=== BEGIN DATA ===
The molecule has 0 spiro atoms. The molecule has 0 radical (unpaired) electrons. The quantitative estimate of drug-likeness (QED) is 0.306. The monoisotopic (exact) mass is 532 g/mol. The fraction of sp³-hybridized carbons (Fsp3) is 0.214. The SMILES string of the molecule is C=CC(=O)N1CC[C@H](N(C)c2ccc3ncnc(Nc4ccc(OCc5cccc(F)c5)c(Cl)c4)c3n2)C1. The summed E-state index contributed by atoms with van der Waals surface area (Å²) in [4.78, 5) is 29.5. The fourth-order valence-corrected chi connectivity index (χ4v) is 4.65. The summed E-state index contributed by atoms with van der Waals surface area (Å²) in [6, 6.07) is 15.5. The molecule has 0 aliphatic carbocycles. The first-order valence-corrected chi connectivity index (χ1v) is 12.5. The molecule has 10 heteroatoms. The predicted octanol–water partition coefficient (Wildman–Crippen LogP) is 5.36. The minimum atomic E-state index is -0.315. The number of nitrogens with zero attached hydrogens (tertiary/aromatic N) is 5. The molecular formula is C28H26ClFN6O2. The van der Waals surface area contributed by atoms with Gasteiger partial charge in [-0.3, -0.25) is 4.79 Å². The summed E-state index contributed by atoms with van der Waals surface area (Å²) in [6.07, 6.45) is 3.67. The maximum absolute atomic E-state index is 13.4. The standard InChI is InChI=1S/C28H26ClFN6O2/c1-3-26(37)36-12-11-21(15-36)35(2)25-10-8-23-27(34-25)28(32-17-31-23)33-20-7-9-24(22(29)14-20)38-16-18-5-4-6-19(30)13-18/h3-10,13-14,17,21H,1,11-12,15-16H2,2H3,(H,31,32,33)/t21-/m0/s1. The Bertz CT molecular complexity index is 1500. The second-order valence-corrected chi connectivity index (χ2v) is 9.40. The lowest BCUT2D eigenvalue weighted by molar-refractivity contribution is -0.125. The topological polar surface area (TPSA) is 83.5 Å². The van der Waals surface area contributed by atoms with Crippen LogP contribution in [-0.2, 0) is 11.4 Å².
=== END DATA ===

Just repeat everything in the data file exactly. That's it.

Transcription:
The molecule has 0 spiro atoms. The molecule has 0 radical (unpaired) electrons. The quantitative estimate of drug-likeness (QED) is 0.306. The monoisotopic (exact) mass is 532 g/mol. The fraction of sp³-hybridized carbons (Fsp3) is 0.214. The SMILES string of the molecule is C=CC(=O)N1CC[C@H](N(C)c2ccc3ncnc(Nc4ccc(OCc5cccc(F)c5)c(Cl)c4)c3n2)C1. The summed E-state index contributed by atoms with van der Waals surface area (Å²) in [4.78, 5) is 29.5. The fourth-order valence-corrected chi connectivity index (χ4v) is 4.65. The summed E-state index contributed by atoms with van der Waals surface area (Å²) in [6, 6.07) is 15.5. The molecule has 0 aliphatic carbocycles. The first-order valence-corrected chi connectivity index (χ1v) is 12.5. The molecule has 10 heteroatoms. The predicted octanol–water partition coefficient (Wildman–Crippen LogP) is 5.36. The minimum atomic E-state index is -0.315. The number of nitrogens with zero attached hydrogens (tertiary/aromatic N) is 5. The molecular formula is C28H26ClFN6O2. The van der Waals surface area contributed by atoms with Gasteiger partial charge in [-0.3, -0.25) is 4.79 Å². The summed E-state index contributed by atoms with van der Waals surface area (Å²) in [6.07, 6.45) is 3.67. The maximum absolute atomic E-state index is 13.4. The standard InChI is InChI=1S/C28H26ClFN6O2/c1-3-26(37)36-12-11-21(15-36)35(2)25-10-8-23-27(34-25)28(32-17-31-23)33-20-7-9-24(22(29)14-20)38-16-18-5-4-6-19(30)13-18/h3-10,13-14,17,21H,1,11-12,15-16H2,2H3,(H,31,32,33)/t21-/m0/s1. The Bertz CT molecular complexity index is 1500. The second-order valence-corrected chi connectivity index (χ2v) is 9.40. The lowest BCUT2D eigenvalue weighted by molar-refractivity contribution is -0.125. The topological polar surface area (TPSA) is 83.5 Å². The van der Waals surface area contributed by atoms with Crippen LogP contribution in [-0.2, 0) is 11.4 Å².